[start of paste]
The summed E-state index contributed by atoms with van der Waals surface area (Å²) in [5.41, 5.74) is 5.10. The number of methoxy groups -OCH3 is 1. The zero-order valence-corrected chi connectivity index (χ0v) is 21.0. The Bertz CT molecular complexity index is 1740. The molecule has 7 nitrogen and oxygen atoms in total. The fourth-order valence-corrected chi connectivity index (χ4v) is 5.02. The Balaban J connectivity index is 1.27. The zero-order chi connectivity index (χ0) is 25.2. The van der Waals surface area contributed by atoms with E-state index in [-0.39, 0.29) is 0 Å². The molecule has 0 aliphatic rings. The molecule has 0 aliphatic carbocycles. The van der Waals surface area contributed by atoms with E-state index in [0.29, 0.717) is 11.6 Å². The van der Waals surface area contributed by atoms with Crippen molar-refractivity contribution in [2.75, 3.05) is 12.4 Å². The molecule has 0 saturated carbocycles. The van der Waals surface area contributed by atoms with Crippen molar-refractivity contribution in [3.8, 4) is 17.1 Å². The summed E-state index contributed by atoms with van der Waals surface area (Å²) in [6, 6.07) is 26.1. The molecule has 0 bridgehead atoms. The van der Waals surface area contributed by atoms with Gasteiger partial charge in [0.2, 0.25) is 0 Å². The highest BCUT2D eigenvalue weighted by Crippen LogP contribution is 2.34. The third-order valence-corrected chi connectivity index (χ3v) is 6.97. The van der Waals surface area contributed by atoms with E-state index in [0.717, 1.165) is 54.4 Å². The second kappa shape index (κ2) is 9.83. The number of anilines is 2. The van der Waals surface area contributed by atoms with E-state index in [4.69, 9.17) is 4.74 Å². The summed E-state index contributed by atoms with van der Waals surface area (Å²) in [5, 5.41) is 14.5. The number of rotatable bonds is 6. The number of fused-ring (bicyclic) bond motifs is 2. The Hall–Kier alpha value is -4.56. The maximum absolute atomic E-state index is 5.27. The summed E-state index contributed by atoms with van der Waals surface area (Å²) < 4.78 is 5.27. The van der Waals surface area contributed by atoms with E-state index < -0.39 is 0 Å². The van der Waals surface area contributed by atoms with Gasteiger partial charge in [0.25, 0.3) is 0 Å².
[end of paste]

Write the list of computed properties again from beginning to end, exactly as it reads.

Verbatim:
The summed E-state index contributed by atoms with van der Waals surface area (Å²) in [5.41, 5.74) is 5.10. The number of methoxy groups -OCH3 is 1. The zero-order valence-corrected chi connectivity index (χ0v) is 21.0. The Bertz CT molecular complexity index is 1740. The molecule has 7 nitrogen and oxygen atoms in total. The fourth-order valence-corrected chi connectivity index (χ4v) is 5.02. The Balaban J connectivity index is 1.27. The zero-order chi connectivity index (χ0) is 25.2. The van der Waals surface area contributed by atoms with E-state index in [-0.39, 0.29) is 0 Å². The molecule has 0 aliphatic rings. The molecule has 0 aliphatic carbocycles. The van der Waals surface area contributed by atoms with E-state index in [0.29, 0.717) is 11.6 Å². The van der Waals surface area contributed by atoms with Crippen molar-refractivity contribution in [2.75, 3.05) is 12.4 Å². The molecule has 0 saturated carbocycles. The van der Waals surface area contributed by atoms with Crippen molar-refractivity contribution in [3.8, 4) is 17.1 Å². The summed E-state index contributed by atoms with van der Waals surface area (Å²) in [6, 6.07) is 26.1. The molecule has 0 bridgehead atoms. The van der Waals surface area contributed by atoms with Gasteiger partial charge in [0.2, 0.25) is 0 Å². The highest BCUT2D eigenvalue weighted by Crippen LogP contribution is 2.34. The third-order valence-corrected chi connectivity index (χ3v) is 6.97. The van der Waals surface area contributed by atoms with E-state index in [0.717, 1.165) is 54.4 Å². The second kappa shape index (κ2) is 9.83. The number of anilines is 2. The van der Waals surface area contributed by atoms with E-state index in [4.69, 9.17) is 4.74 Å². The summed E-state index contributed by atoms with van der Waals surface area (Å²) in [5, 5.41) is 14.5. The number of rotatable bonds is 6. The number of fused-ring (bicyclic) bond motifs is 2. The Hall–Kier alpha value is -4.56. The maximum absolute atomic E-state index is 5.27. The summed E-state index contributed by atoms with van der Waals surface area (Å²) < 4.78 is 5.27. The van der Waals surface area contributed by atoms with E-state index < -0.39 is 0 Å². The van der Waals surface area contributed by atoms with Gasteiger partial charge in [0.25, 0.3) is 0 Å².